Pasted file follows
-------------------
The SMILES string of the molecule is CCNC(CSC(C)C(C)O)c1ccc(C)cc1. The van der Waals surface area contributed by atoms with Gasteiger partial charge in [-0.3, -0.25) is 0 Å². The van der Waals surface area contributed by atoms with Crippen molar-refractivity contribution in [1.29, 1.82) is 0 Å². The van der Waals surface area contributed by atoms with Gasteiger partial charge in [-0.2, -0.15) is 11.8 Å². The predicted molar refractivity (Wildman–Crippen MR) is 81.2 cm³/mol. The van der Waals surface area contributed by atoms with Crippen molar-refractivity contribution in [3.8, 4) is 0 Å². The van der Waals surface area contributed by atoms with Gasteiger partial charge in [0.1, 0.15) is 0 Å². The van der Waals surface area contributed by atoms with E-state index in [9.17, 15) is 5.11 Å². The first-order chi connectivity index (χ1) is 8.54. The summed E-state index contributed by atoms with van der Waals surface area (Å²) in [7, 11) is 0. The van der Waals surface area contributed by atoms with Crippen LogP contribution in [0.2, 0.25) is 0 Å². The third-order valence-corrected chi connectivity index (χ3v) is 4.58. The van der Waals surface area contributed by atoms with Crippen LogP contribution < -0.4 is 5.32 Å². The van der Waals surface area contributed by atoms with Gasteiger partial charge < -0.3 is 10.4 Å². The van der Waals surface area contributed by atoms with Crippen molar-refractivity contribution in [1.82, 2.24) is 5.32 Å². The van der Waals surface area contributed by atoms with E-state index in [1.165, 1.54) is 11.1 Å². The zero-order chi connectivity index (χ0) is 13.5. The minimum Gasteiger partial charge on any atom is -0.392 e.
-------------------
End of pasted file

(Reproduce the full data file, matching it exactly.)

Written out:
The SMILES string of the molecule is CCNC(CSC(C)C(C)O)c1ccc(C)cc1. The van der Waals surface area contributed by atoms with Gasteiger partial charge in [-0.3, -0.25) is 0 Å². The van der Waals surface area contributed by atoms with Crippen molar-refractivity contribution in [1.29, 1.82) is 0 Å². The van der Waals surface area contributed by atoms with Gasteiger partial charge in [-0.2, -0.15) is 11.8 Å². The predicted molar refractivity (Wildman–Crippen MR) is 81.2 cm³/mol. The van der Waals surface area contributed by atoms with Crippen molar-refractivity contribution in [3.8, 4) is 0 Å². The van der Waals surface area contributed by atoms with Gasteiger partial charge in [0.1, 0.15) is 0 Å². The van der Waals surface area contributed by atoms with E-state index in [9.17, 15) is 5.11 Å². The first-order chi connectivity index (χ1) is 8.54. The summed E-state index contributed by atoms with van der Waals surface area (Å²) in [7, 11) is 0. The van der Waals surface area contributed by atoms with Crippen LogP contribution in [0.2, 0.25) is 0 Å². The third-order valence-corrected chi connectivity index (χ3v) is 4.58. The van der Waals surface area contributed by atoms with Crippen LogP contribution < -0.4 is 5.32 Å². The van der Waals surface area contributed by atoms with Gasteiger partial charge < -0.3 is 10.4 Å². The van der Waals surface area contributed by atoms with Crippen molar-refractivity contribution in [1.82, 2.24) is 5.32 Å². The van der Waals surface area contributed by atoms with E-state index in [1.165, 1.54) is 11.1 Å². The zero-order chi connectivity index (χ0) is 13.5. The minimum Gasteiger partial charge on any atom is -0.392 e.